05 January 2009

Grevillea haplantha subsp. haplantha

Click to enlarge image

Grevillea haplantha subsp. haplantha

This Grevillea is normally found far to the north in the Kalgoorlie region, but an odd and well separated record has been made in the Esperance district close to mine. The plants I encountered were near a gravel quarry approximately 75 km NW of Esperance, where a number of bushy, low domed shrubs were growing to 1 metre (over 3') in height and over 2 metres wide (7'). The slightly prickly conifer-like foliage hid the bright red flowers that were either singular or in small clusters. Apparently further north this shrub can grow to 3 metres (10') in height and presumably with leaf drop due to age, the flowers would be more visible.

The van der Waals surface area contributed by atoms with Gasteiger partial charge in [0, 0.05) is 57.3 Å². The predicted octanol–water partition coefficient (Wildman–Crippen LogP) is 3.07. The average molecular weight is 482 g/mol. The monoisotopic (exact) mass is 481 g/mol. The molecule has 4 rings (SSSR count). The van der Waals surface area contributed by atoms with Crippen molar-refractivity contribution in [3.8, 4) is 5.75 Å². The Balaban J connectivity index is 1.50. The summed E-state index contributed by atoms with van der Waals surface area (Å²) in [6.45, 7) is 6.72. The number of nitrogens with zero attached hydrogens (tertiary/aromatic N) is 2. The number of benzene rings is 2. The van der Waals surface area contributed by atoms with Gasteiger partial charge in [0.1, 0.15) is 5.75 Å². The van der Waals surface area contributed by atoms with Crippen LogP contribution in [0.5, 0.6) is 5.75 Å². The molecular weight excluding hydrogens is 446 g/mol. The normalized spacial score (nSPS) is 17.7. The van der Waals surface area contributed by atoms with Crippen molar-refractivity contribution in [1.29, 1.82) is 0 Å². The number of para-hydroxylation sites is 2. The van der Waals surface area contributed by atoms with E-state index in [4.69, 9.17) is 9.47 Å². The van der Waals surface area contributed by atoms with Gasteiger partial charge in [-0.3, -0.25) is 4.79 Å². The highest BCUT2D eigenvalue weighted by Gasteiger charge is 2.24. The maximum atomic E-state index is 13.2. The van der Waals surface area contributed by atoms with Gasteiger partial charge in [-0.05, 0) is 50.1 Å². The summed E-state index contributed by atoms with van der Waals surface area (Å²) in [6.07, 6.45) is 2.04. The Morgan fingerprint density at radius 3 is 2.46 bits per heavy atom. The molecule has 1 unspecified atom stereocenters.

The habitat was a clay/gravel mixture that would be wet in winter and very dry through summer. Apart from the neat compact shape, it is not the sort of plant that would make you want to stop to investigate, and had there not been other species I wished to check, I probably would not have stopped either. It was only general curiosity on my part that made me part the foliage to reveal the flowers, so it is probably more common, but overlooked in the region than officially recorded.

There are two subspecies, but the other is even more distant than Kalgoorlie, being inland towards the Geraldton district. This subspecies haplantha, has been noted flowering anytime from June to December that would probably be dependant on the timing of seasonal rainfall.

Update July 2012
Four photographs added of mature shrubs, taken from a localised colony on the edge of a roadside gravel quarry 100 km (60 miles) NW of Esperance (off Neds Corner Road, north of Rollond Road).